Play Schemas

While not strictly Montessori, understanding schemas is not only important for educators in order to understand their students & to adapt their curriculum, but recognising play schemas is also incredibly useful for parents. Play schemas complement & align with the Montessori method & having an understanding of play schemas as a parent can assist you in creating your prepared environment & help you introduce different Montessori Practical Life Activities that support their schema interests.

So what is a schema?

A schema is a cognitive framework that helps your little one interpret & organise information. Once a schema is created, your toddler is able to use this as a mental map in order to process similar information.
Play schemas are patterns of repeatable behaviour that children regularly display to help them make sense of their world. When children display repetitive behaviours like throwing, they are developing something called a play schema. Play schemas are how children learn about the world around them & develop essential tools for interacting with that world. Sometimes you may notice that your little one is exhibiting an unwanted or quirky behaviour, such as throwing cutlery off their high chair or tipping out containers – this shows us that they are in a particular play schema - when they repeat the same behaviour over & over – in this example they are learning cause & effect, trial & error, and even the Scientific Method.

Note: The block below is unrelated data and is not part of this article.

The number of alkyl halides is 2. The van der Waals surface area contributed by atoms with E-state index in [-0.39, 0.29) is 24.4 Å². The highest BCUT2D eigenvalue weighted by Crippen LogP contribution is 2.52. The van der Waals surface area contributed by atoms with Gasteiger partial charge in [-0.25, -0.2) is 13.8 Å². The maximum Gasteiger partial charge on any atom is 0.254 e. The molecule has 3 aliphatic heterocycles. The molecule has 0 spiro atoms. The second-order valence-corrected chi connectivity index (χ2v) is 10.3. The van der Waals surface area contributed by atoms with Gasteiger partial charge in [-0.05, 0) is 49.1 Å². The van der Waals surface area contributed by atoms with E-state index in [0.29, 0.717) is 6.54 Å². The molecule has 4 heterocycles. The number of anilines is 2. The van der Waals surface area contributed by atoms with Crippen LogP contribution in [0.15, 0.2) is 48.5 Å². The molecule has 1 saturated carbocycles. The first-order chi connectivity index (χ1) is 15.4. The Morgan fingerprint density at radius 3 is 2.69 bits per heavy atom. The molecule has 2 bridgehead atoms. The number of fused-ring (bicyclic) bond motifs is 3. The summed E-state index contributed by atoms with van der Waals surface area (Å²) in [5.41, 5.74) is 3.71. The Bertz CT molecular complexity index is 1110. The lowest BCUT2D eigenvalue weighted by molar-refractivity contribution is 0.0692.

Acknowledging that a particular behaviour or action is really an uncontrollable urge & that they are learning while doing it, can be helpful in more ways than one.

By recognising & then extending patterns of behaviour & thinking, we can plan an exciting & challenging learning environment to support our little one’s interests.

“Follow the child, they will show you what they need to do, what they need to develop in themselves and what area they need to be challenged in. The aim of the children who persevere in their work, with an object is certainly not to ‘learn’; they are drawn to it by the needs of their inner life, which must be recognised and developed by its means.” – Dr. Maria Montessori

So how many play schemas are there?

There are nine types of play schema - since babies are undergoing incredibly rapid physical & sensory development, most play schemas typically appear later - most of which start to emerge in early toddlerhood, except for positioning, which typically appears closer to 2 years of age.

To learn more on the details of the nine types of play schema, how play schemas align with Montessori and how to support schema play click here.